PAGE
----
A Pennsylvania hospital agreed to pay a $2.7 million settlement because of its upcoding fraud. The hospital was submitting claims for a complex form of pneumonia when the correct diagnosis indicated a simpler form that is reimbursed at a lower rate. In addition, the hospital agreed to pay $562,201 for other upcodings, including false claims for septicemia, a blood infection.
A Florida ophthalmologist agreed to pay $2,531,000 for submitting false claims for laser surgeries performed as part of post cataract removal surgery by indicating that the surgeries were performed after the ninety-day post-operative period; submitted claims for services that were either never rendered or upcoded; and submitted claims for two evaluations and management services per patient visit.
A Hawaii physician agreed to pay a $2.1 million settlement for submitting false claims to Medicaid. The physician operated a pharmacy in his clinic. He billed Medicaid for dispensing expensive brand name drugs when in fact his clinic provided cheaper generic substitutes. Additionally, he billed for drugs not dispensed and billed for medications that were expired or were drug samples.
An Arizona hospital paid a $3.3 million settlement for overcharging state and federally funded health care programs for outpatient clinical laboratory services by double-billing and unbundling. The hospital used two or more billing codes in lieu of the single billing code for the variety of lab tests that were performed as a single group of tests.
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A federal statute known as The Stark Law is designed to prevent billing for Medicare services resulting from abusive self-referrals and kickbacks. Under the Stark Law, a physician is prohibited from making any referral to a provider of designated health services if the physician has a “financial relationship” with the provider, unless an exception applies. Financial relationship is defined as a compensation arrangement between the physician and the provider, and a compensation arrangement is defined as “any arrangement involving any remuneration between a physician (or immediate family member of such physician) and an entity other than an arrangement involving only remuneration described in subparagraph (C).” 42 U.S.C. § 1395nn(a)(2) and (h)(1)(A). Prohibited financial arrangements include compensation in personal service arrangements at above market rates and leasing of office space at below market rates.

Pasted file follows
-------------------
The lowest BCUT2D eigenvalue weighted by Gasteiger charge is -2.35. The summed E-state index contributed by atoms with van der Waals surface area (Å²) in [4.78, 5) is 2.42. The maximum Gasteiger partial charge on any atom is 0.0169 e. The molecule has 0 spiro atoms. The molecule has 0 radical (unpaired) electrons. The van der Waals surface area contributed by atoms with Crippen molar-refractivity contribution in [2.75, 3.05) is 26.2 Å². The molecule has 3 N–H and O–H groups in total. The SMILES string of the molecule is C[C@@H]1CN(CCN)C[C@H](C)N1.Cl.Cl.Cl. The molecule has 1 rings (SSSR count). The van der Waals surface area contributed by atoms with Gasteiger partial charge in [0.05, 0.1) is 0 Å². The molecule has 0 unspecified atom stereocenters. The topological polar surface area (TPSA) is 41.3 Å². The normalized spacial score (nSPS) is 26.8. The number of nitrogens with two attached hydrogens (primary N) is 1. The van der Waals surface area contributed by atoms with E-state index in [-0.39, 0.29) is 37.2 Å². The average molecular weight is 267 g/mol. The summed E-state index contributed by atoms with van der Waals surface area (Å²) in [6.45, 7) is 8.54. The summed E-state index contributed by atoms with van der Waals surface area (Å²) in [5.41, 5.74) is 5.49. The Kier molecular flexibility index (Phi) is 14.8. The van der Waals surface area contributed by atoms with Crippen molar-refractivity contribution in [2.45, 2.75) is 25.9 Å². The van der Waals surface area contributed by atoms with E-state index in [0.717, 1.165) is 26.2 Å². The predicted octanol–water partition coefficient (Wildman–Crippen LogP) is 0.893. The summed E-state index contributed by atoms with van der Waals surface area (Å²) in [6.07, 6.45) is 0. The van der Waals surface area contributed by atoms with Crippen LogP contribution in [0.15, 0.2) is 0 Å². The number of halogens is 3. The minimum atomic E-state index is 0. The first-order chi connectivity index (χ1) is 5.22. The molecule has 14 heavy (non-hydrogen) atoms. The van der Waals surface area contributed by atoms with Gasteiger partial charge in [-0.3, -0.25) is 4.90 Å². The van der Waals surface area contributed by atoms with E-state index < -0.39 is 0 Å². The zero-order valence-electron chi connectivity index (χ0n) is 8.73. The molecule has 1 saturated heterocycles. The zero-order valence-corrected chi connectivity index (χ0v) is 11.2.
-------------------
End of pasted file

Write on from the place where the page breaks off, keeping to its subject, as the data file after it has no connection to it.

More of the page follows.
Under the Stark Act, a healthcare provider is prohibited from submitting claims to government payers for services rendered to patients referred in violation of the statute, including services rendered where the Medicare provider has paid money or other items of value to the referring physician, in order to increase the use of the Medicare provider's goods or services. If an entity submits claims in violation of the statute, government payers are prohibited from paying such claims. 42 U.S.C. § 1395nn(g)(1). Therefore, any claim submitted by a qui tam defendant in violation of the Stark Act is a false claim and would not have been paid by Medicare, had Medicare known the truth.
A Massachusetts pharmaceutical company paid a $559.5 million settlement for giving illegal kickbacks to doctors who prescribed its prostate cancer drug. A vice president of sales for the company quit his job and alerted the government when he became concerned about the company’s marketing practices. Additionally, an HMO provider had come under increasing pressure to switch from an equally effective but significantly less expensive alternative drug because the pharmaceutical company offered its doctors a panoply of inducements to prescribe the expensive drug, including ski and golfing trips, free televisions and VCRs, cocktail party bar tabs, and an array of free products and services.
A Texas durable medical equipment company paid durable medical equipment dealers and independent agents fees in exchange for the referral of Medicare patients. The kickback scheme included payment of specific amounts which increased based on the dollar volume of durable medical equipment delivered to the patients. The company agreed to a $1.2 million settlement.
A California hospital gave free office space to a psychiatric services management company and inflated management and director fees to induce it to funnel patients to the hospital. This kickback scheme violated the Stark Law and resulted in a $5.1 million settlement paid by the hospital.
A Florida durable medical equipment company agreed to a $10 million settlement for giving kickbacks to suppliers and physicians for patient referrals. The company distributed mail-order respiratory medication and diabetic supplies to Medicare beneficiaries. The company paid kickbacks, disguised as “marketing fees,” each time a patient received a medication shipment, and also waived co-insurance payments for Medicare beneficiaries.